2. pp. 972-979
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  1. Chapter 20.aHow Aristocracy Could Emerge from Industry
  2. pp. 980-985
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  1. Third Parta Influence of Democracy on Mores Properly So Called
  2. pp. 986-986
  1. Chapter 1.a How Mores Become Milder as Conditions Become Equal
  2. pp. 987-994
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  1. Chapter 2.a How Democracy Makes the Habitual Relations of the Americans Simpler and Easierb
  2. pp. 995-999
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  1. Chapter 3.a Why the Americans Have So Little Susceptibility in Their Country and Show Such Susceptibility in Oursb
  2. pp. 1000-1004
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  1. Chapter 4.a Consequences of the Three Preceding Chapters
  2. pp. 1005-1006
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  1. Chapter 5.a How Democracy Modifies the Relationships of Servant and Master
  2. pp. 1007-1019
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  1. Chapter 6.a How Democratic Institutions and Mores Tend to Raise the Cost and Shorten the Length of Leases
  2. pp. 1020-1024
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  1. Chapter 7.a Influence of Democracy on Salaries
  2. pp. 1025-1030
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  1. Chapter 8.a Influence of Democracy on the Familyb
  2. pp. 1031-1040
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  1. Chapter 9.a Education of Young Girls in the United States9
  2. pp. 1041-1047
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  1. Chapter 10.a How the Young Girl Is Found Again in the Features of the Wife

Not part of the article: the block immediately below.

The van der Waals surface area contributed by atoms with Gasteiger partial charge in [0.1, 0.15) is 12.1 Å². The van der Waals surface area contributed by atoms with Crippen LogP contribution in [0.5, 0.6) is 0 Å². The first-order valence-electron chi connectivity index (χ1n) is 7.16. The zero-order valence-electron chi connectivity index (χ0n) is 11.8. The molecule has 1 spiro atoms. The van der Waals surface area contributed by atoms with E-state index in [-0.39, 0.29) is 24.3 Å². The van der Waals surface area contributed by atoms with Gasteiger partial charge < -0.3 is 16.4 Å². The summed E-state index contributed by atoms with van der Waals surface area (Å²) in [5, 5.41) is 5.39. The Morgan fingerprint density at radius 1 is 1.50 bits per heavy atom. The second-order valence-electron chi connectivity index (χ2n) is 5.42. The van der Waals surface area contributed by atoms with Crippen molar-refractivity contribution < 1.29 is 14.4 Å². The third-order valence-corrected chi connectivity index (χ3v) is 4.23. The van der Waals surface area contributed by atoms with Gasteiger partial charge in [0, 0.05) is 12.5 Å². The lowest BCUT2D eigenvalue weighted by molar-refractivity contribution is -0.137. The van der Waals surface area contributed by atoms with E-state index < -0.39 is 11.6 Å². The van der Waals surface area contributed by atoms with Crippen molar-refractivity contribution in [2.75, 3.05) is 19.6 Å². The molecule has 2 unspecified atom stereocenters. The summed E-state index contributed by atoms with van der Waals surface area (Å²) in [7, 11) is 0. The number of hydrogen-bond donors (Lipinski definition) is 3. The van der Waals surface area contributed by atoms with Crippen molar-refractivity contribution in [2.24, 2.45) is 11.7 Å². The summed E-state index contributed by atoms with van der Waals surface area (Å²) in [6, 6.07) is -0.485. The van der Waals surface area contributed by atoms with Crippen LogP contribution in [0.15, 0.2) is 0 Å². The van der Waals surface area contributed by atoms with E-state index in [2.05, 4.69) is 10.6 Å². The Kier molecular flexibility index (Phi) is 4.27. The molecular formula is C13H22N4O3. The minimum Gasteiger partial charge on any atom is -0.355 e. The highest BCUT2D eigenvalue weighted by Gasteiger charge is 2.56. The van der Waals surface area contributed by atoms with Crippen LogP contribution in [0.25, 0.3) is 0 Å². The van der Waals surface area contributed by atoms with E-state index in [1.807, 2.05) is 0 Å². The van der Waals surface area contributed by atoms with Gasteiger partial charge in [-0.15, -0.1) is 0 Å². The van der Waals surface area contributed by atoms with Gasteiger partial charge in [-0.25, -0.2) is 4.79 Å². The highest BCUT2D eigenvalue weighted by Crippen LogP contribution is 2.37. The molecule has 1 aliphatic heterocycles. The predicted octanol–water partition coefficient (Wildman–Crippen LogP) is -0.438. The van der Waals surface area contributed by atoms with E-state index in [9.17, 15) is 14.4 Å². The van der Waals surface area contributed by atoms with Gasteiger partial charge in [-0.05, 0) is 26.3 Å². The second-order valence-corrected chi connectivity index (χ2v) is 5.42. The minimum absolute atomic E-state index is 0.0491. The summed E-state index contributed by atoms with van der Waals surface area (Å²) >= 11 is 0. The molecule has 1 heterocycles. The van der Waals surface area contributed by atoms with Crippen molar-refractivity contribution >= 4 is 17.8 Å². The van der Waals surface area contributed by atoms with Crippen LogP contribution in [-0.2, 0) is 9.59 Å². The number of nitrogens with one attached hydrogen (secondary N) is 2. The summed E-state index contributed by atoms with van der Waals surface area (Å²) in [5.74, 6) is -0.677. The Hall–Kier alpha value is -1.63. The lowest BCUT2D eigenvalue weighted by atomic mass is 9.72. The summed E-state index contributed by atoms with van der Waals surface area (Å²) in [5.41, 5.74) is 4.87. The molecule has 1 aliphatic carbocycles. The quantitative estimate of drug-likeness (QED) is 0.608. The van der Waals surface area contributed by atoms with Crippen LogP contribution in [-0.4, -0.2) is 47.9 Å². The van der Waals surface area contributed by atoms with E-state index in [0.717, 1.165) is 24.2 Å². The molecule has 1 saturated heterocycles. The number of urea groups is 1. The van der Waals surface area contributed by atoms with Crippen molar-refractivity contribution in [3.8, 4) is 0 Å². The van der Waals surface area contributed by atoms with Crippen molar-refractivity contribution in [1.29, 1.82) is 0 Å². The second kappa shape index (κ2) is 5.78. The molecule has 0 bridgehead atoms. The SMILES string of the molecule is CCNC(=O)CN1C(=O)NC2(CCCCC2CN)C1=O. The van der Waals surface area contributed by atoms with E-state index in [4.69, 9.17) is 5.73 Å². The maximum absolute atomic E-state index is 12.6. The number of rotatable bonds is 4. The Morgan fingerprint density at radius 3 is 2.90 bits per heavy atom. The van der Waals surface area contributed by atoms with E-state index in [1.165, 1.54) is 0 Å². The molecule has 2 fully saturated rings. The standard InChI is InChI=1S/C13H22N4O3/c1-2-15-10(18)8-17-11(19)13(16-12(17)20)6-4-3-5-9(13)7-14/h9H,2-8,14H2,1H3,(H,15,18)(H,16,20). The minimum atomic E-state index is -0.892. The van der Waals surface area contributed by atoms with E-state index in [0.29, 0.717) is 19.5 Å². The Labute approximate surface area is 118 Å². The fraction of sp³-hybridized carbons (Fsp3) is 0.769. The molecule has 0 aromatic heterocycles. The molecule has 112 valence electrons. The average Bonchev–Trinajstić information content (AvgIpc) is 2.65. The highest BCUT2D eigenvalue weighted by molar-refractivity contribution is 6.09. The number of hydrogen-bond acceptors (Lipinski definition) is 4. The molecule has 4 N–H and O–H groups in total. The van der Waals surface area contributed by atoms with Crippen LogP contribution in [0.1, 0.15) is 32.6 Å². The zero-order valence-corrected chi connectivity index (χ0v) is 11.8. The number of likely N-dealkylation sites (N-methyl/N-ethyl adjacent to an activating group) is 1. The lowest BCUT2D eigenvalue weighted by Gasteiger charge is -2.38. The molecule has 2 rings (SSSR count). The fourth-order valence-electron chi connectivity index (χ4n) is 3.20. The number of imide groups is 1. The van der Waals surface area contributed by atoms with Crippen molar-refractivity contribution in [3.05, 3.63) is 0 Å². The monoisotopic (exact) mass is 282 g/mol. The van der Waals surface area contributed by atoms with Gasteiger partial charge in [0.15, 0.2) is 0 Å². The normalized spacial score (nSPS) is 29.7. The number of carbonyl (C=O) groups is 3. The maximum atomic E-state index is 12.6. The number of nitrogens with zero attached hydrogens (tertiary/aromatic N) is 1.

2. pp. 1048-1051
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  1. Chapter 11.a How Equality of Conditions Contributes to Maintaining Good Morals in America
  2. pp. 1052-1061
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  1. Chapter 12.a How the Americans Understand the Equality of Man and of Woman
  2. pp. 1062-1067
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  1. Chapter 13.a How Equality Divides the Americans Naturally into a Multitude of Small Particular Societiesb
  2. pp. 1068-1070
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  1. Chapter 14.a Some Reflections on American Manners
  2. pp. 1071-1079
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  1. Chapter 15.a Of the Gravity of Americans and Why It Does Not Prevent Them from Often Doing Thoughtless Thingsa
  2. pp. 1080-1084
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  1. Chapter 16.a Why the National Vanity of the Americans Is More Anxious and More Quarrelsome Than That of the Englishb
  2. pp. 1085-1088
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  1. Chapter 17.a How the Appearance of Society in the United States Is at the Very Same Time Agitated and Monotonous
  2. pp. 1089-1092
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  1. Chapter 18.a Of Honor in the United States and in Democratic Societies
  2. pp. 1093-1115
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  1. chapter 19.a Why in the United States You Find So Many Ambitious Men and So Few Great Ambitionsb
  2. pp. 1116-1128
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  1. Chapter 20.a Of Positions Becoming an Industry among Certain Democratic Nations
  2. pp. 1129-1132